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About The daily Nebraskan. ([Lincoln, Neb.) 1901-current | View Entire Issue (Nov. 15, 2000)
Election sparks global interest
FOREIGN from page 1
results is bizarre and hard to
understand, she said.
“Lots of it has gone over my
Hie complicated U.S. system
has not stopped her fellow
Britons from watching her new
home’s election coverage, though,
Ward said people in England
are far from condemning the
United States. But, she said, the
political wrangling has decreased
her faith in the United States to
act effectively because it can’t
even elect its own president
Jason Duarte, a agricultural
economics graduate student
from Brazil, is not as gentle about
American election woes.
He said the United States is
deeply involved in an embarrass
ing political mess.
People in Brazil are laughing
and joking about America’s politi
cians and its political system, he
“The United States’ behavior
is more close to the behavior of
the Banana Republic," Duarte
This tidal wave of cynicism is
directed more toward A1 Gore
than George W. Bush, Duarte said.
People believe Gore is playing
with the system to get the out
come that he wants, Duarte said.
But Bush, he said, is definitely
not innocent of tinkering with the
system to further his own needs.
Beyond the humor, Duarte
said, people in his country are dis
appointed in the entire event.
People in Brazil simply didn’t
expect such a spectacle to happen
in the United States, he said.
Ahmed Mahdy, a computer
science graduate student from
Egypt, agrees with Duarte.
Such political debacles can
happen almost anywhere else in
the world, but they are not sup
posed to pop up in the United
States, Mahdy said.
“The United States is the
mother of the world,” Mahdy
The United States has to rec
ognize that something went afoul
and remedy the problem to avoid
similar ones, he said.
Mahdy said he isn’t sure how
people in Egypt are reacting to the
problem, but he is sure they are
watching the events along with
the rest of the world.
George Onyeaghala, an elec
trical engineering major from
Nigeria, isn’t ready to give such a
harsh critique of the United
He said the United States
needs to patch up its electoral
process before it hurts the citi
But, he said, election mistakes
are not the end of the world.
Mistakes plague countries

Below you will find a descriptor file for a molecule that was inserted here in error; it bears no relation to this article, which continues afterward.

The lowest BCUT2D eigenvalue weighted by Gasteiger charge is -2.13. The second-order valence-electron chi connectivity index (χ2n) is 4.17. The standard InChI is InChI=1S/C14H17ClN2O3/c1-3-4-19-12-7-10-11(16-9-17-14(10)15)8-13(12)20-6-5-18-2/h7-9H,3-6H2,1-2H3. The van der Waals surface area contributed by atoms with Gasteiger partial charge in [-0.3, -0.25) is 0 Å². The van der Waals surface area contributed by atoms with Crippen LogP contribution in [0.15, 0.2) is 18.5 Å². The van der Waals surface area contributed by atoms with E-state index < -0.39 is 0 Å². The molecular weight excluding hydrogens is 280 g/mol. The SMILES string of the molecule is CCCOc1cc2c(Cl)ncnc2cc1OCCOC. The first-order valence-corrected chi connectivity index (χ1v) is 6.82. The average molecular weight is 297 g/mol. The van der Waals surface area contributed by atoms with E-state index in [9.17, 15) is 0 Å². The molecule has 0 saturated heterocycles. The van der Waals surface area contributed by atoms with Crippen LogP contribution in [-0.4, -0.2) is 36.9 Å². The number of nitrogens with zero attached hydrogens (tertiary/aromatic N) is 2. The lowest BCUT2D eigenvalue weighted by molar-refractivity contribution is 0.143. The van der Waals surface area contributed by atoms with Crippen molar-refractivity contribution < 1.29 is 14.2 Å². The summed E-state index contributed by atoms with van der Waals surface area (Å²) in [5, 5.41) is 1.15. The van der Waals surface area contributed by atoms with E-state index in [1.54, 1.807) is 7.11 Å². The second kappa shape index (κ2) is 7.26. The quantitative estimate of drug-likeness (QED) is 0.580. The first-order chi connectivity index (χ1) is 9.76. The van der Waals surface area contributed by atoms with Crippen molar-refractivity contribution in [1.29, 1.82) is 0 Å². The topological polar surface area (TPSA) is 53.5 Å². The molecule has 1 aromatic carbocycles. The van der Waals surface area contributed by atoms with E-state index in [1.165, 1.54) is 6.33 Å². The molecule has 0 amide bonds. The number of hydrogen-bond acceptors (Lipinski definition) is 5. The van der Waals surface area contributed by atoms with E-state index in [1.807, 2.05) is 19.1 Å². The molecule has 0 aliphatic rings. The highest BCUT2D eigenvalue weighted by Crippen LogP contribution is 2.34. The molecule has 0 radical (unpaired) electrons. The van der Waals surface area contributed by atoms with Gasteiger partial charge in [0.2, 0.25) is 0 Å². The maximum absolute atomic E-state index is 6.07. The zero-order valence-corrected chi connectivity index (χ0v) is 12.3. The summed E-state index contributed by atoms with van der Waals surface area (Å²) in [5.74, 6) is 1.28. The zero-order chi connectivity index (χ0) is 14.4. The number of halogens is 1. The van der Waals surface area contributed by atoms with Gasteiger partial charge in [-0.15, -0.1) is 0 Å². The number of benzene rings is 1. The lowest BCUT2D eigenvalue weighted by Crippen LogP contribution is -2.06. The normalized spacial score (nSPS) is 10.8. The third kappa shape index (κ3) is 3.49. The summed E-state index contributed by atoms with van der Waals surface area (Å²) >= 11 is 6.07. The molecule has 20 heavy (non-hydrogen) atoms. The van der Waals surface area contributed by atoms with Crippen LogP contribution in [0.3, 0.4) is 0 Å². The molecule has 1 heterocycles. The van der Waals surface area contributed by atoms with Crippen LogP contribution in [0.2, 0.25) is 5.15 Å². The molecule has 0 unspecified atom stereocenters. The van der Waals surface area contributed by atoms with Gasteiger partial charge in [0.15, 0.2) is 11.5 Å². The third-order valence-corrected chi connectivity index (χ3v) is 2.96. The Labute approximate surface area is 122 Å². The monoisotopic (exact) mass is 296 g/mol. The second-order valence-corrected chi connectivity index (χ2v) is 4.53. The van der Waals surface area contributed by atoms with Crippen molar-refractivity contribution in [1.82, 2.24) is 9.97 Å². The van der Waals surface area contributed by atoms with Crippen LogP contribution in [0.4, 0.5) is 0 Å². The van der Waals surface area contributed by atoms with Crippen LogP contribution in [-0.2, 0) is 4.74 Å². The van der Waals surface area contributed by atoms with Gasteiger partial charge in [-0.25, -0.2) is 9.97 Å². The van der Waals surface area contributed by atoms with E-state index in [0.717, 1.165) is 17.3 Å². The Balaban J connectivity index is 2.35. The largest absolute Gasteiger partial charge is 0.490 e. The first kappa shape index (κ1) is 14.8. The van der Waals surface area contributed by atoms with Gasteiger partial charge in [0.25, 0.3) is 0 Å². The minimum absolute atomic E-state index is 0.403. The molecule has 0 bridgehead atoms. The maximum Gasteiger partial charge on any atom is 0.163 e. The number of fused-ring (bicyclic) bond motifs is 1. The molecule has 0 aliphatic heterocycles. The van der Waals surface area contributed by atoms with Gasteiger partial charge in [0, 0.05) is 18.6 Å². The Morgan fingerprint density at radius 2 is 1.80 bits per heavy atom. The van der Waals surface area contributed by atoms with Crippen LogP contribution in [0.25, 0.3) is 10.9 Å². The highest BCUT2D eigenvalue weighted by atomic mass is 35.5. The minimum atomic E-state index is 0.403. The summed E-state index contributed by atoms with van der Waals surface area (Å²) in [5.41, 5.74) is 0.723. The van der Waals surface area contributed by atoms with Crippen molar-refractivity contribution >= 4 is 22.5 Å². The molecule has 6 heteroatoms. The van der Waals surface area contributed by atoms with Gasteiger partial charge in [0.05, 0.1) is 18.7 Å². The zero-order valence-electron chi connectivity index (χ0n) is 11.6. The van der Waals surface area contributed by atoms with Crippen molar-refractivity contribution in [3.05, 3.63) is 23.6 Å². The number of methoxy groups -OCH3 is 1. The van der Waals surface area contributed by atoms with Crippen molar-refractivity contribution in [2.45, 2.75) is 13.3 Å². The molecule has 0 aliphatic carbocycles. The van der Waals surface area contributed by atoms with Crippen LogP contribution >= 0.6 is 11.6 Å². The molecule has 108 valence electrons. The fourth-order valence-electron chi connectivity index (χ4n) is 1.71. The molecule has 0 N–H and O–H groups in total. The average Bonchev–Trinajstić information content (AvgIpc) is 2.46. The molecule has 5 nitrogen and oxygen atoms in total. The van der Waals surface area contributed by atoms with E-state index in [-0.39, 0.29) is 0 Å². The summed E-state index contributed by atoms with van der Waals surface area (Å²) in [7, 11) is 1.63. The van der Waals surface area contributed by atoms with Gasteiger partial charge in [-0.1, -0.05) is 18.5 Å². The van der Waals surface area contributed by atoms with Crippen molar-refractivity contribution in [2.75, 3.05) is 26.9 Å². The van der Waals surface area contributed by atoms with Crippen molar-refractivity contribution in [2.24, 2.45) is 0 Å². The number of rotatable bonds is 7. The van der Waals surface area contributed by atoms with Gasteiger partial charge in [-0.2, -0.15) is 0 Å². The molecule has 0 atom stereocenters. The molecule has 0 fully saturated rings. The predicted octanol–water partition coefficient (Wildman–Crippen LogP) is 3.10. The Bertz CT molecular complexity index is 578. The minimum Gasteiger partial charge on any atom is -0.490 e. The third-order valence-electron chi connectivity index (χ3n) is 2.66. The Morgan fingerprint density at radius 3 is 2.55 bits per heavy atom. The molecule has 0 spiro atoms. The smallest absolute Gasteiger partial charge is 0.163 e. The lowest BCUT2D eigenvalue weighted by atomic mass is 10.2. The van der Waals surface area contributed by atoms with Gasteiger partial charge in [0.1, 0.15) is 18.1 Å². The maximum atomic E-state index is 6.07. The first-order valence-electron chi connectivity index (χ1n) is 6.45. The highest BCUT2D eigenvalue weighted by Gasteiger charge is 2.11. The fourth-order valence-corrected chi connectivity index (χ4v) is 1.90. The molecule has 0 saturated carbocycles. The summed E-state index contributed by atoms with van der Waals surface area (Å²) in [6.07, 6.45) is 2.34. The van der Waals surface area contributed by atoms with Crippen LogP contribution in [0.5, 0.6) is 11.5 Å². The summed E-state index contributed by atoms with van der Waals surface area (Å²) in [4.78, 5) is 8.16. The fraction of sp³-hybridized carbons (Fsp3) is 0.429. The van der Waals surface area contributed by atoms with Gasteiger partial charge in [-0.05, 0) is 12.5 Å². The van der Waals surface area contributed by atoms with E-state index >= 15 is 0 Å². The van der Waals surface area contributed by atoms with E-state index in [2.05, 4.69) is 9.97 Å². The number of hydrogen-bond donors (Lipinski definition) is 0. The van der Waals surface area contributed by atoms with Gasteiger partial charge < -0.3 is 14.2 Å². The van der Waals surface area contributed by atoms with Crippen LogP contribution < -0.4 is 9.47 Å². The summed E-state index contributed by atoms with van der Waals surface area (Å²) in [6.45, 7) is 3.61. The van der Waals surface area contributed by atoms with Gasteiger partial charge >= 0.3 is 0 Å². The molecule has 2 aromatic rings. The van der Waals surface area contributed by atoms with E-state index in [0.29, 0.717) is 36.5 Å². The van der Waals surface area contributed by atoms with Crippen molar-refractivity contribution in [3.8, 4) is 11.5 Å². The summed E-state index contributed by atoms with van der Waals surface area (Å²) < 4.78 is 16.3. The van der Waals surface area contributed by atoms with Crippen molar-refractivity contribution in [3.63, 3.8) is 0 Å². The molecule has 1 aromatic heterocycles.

across the globe, and it is only nat
ural for the problem to strike the
United States occasionally,
“No one’s perfect,” he said.
The global community is sur
prised that the United States, a
country that many believed was a
perfect democracy, could stum
ble during its presidential elec
tions, he said.
Nevertheless, people in
Nigeria are not condemning
America, he said.
Other countries will still look
to the United States as an exam
ple of a good democracy,
Now, the countries will simply
realize that every nation runs into
trouble, Onyeaghala said.
"The big guy can also cry.”
f i tu'miihli1
(n’t it Jump
Some tiring of election coverage
REACTION from pagel
Anderson, a Gore supporter, said he’s still keep
ing up on the election even with the overwhelming
amount of media coverage.
“I'm following it for the sheer entertainment of
following it,” he said.
Sophomore architecture major Matt Clause
said he thought news organizations called the
election too early, adding to the confusion.
Besides the Florida recounts, Bush and Gore
could continue to contest vote counts in other
states, which would drag out the election even
longer, he said.
And with each new development, Clause said,
he thought there were even more things going on
that the public doesn’t know about.
“I think it’s telling us our government is going
down the tubes,” he said.
Andrew Carr, sophomore political science,
international studies and economics major and
president of the College Republicans, said he was
confident Bush would come out with a victory.
But like many others, Carr said he was ready to
see the end of all the controversy.
"I’m a pretty patient guy, and this is getting
old,” he said.
In Carr's eyes, Gore shouldn’t concede until
Friday, when all absentee ballots are counted, he
“I’m just anxious to get Bush in there,” he said.
But Bush should not be ushered into the White
House until it’s certain he won the race, said Heath
Mello, senior political science major and secretary
of UNL’s Young Democrats.
Mello said he was willing to wait as long as it
takes to ensure the election results are fair.
Even though Bush still holds on to his lead in
Florida, Mello said he thought Gore had a chance
at winning the presidency.
And while some students may tire of reading
Bush and Gore’s names in the headlines every day,
it's important to follow along, he said.
“It’s a great civics lesson for a lot of people,”
Mello said. “It shows how important voting really
Karen Brown, Green Party campaign volunteer
and UNL senior English and film studies major,
said she was tired of hearing people blame Nader
for Gore’s loss.
"I don’t think (Nader) is to blame,” she said. “If
he doesn’t run now, when is he going to run?”
Brown said she thought the election should
depend on the popular vote, which now tilts
“All I cared about was Ralph Nader getting 5
percent (of the popular vote),” she said. “He didn’t,
and for me, it's over.”
Thank you for this past summer.
You deserve every cent you earned!
These students will also be enjoying a trip to Bangkok, Thailand, November 20-26.
r~_:__x._l.__ __ xL .
t-ujuy Lunacy un me ucctum
For more info about Southwestern’s summer work contact
Yvette Kuester at firstname.lastname@example.org.
BUILDING CHARACTER IN YOUNG PEOPLE SINCE 1868
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